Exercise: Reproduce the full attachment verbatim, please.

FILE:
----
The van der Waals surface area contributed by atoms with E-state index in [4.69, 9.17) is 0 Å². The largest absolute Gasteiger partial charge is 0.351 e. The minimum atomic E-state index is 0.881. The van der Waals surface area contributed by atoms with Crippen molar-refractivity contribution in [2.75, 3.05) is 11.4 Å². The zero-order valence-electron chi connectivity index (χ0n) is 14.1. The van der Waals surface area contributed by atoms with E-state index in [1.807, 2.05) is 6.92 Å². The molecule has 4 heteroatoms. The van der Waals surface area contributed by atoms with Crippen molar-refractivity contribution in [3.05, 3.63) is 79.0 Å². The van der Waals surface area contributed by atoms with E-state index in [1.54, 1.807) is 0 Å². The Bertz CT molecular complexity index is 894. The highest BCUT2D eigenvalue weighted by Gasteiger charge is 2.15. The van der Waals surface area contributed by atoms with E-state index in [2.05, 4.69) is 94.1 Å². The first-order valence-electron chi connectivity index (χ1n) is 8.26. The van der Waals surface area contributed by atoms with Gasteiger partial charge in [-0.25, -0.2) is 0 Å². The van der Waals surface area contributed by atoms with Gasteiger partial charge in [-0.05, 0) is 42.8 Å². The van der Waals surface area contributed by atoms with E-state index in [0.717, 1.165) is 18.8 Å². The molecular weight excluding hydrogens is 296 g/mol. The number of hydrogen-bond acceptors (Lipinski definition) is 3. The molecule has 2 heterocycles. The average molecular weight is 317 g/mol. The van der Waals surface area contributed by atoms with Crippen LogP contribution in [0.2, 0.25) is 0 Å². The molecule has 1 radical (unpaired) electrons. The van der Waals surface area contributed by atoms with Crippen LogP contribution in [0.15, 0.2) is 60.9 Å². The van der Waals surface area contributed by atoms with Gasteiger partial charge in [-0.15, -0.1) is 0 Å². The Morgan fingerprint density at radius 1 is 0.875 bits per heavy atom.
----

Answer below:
The van der Waals surface area contributed by atoms with E-state index in [4.69, 9.17) is 0 Å². The largest absolute Gasteiger partial charge is 0.351 e. The minimum atomic E-state index is 0.881. The van der Waals surface area contributed by atoms with Crippen molar-refractivity contribution in [2.75, 3.05) is 11.4 Å². The zero-order valence-electron chi connectivity index (χ0n) is 14.1. The van der Waals surface area contributed by atoms with E-state index in [1.807, 2.05) is 6.92 Å². The molecule has 4 heteroatoms. The van der Waals surface area contributed by atoms with Crippen molar-refractivity contribution in [3.05, 3.63) is 79.0 Å². The van der Waals surface area contributed by atoms with E-state index in [1.54, 1.807) is 0 Å². The Bertz CT molecular complexity index is 894. The highest BCUT2D eigenvalue weighted by Gasteiger charge is 2.15. The van der Waals surface area contributed by atoms with E-state index in [2.05, 4.69) is 94.1 Å². The first-order valence-electron chi connectivity index (χ1n) is 8.26. The van der Waals surface area contributed by atoms with Gasteiger partial charge in [-0.25, -0.2) is 0 Å². The van der Waals surface area contributed by atoms with Gasteiger partial charge in [-0.05, 0) is 42.8 Å². The van der Waals surface area contributed by atoms with E-state index in [0.717, 1.165) is 18.8 Å². The molecular weight excluding hydrogens is 296 g/mol. The number of hydrogen-bond acceptors (Lipinski definition) is 3. The molecule has 2 heterocycles. The average molecular weight is 317 g/mol. The van der Waals surface area contributed by atoms with Crippen LogP contribution in [0.2, 0.25) is 0 Å². The molecule has 1 radical (unpaired) electrons. The van der Waals surface area contributed by atoms with Crippen LogP contribution in [0.15, 0.2) is 60.9 Å². The van der Waals surface area contributed by atoms with Gasteiger partial charge in [-0.15, -0.1) is 0 Å². The Morgan fingerprint density at radius 1 is 0.875 bits per heavy atom.